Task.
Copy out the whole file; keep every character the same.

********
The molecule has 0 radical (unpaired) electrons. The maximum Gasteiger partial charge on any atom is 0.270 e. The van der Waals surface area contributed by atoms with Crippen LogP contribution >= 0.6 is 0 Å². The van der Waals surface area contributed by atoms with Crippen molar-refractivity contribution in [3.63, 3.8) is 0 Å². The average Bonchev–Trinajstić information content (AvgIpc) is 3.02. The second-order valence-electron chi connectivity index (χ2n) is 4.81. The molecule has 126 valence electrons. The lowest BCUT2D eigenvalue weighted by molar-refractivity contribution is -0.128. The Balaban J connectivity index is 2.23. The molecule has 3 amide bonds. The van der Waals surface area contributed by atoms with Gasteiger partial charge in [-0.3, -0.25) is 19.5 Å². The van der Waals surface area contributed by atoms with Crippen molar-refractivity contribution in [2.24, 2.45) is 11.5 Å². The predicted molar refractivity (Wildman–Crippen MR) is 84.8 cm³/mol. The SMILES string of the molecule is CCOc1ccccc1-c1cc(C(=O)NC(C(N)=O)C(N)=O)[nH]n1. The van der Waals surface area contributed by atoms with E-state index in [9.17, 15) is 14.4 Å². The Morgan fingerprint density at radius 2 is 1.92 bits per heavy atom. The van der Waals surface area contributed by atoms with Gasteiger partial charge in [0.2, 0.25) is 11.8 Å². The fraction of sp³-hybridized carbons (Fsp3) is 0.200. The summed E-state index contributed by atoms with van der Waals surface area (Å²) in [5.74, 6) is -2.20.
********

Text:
The molecule has 0 radical (unpaired) electrons. The maximum Gasteiger partial charge on any atom is 0.270 e. The van der Waals surface area contributed by atoms with Crippen LogP contribution >= 0.6 is 0 Å². The van der Waals surface area contributed by atoms with Crippen molar-refractivity contribution in [3.63, 3.8) is 0 Å². The average Bonchev–Trinajstić information content (AvgIpc) is 3.02. The second-order valence-electron chi connectivity index (χ2n) is 4.81. The molecule has 126 valence electrons. The lowest BCUT2D eigenvalue weighted by molar-refractivity contribution is -0.128. The Balaban J connectivity index is 2.23. The molecule has 3 amide bonds. The van der Waals surface area contributed by atoms with Gasteiger partial charge in [-0.3, -0.25) is 19.5 Å². The van der Waals surface area contributed by atoms with Crippen molar-refractivity contribution in [2.24, 2.45) is 11.5 Å². The predicted molar refractivity (Wildman–Crippen MR) is 84.8 cm³/mol. The SMILES string of the molecule is CCOc1ccccc1-c1cc(C(=O)NC(C(N)=O)C(N)=O)[nH]n1. The van der Waals surface area contributed by atoms with E-state index in [9.17, 15) is 14.4 Å². The Morgan fingerprint density at radius 2 is 1.92 bits per heavy atom. The van der Waals surface area contributed by atoms with Gasteiger partial charge in [0.2, 0.25) is 11.8 Å². The fraction of sp³-hybridized carbons (Fsp3) is 0.200. The summed E-state index contributed by atoms with van der Waals surface area (Å²) in [5.74, 6) is -2.20.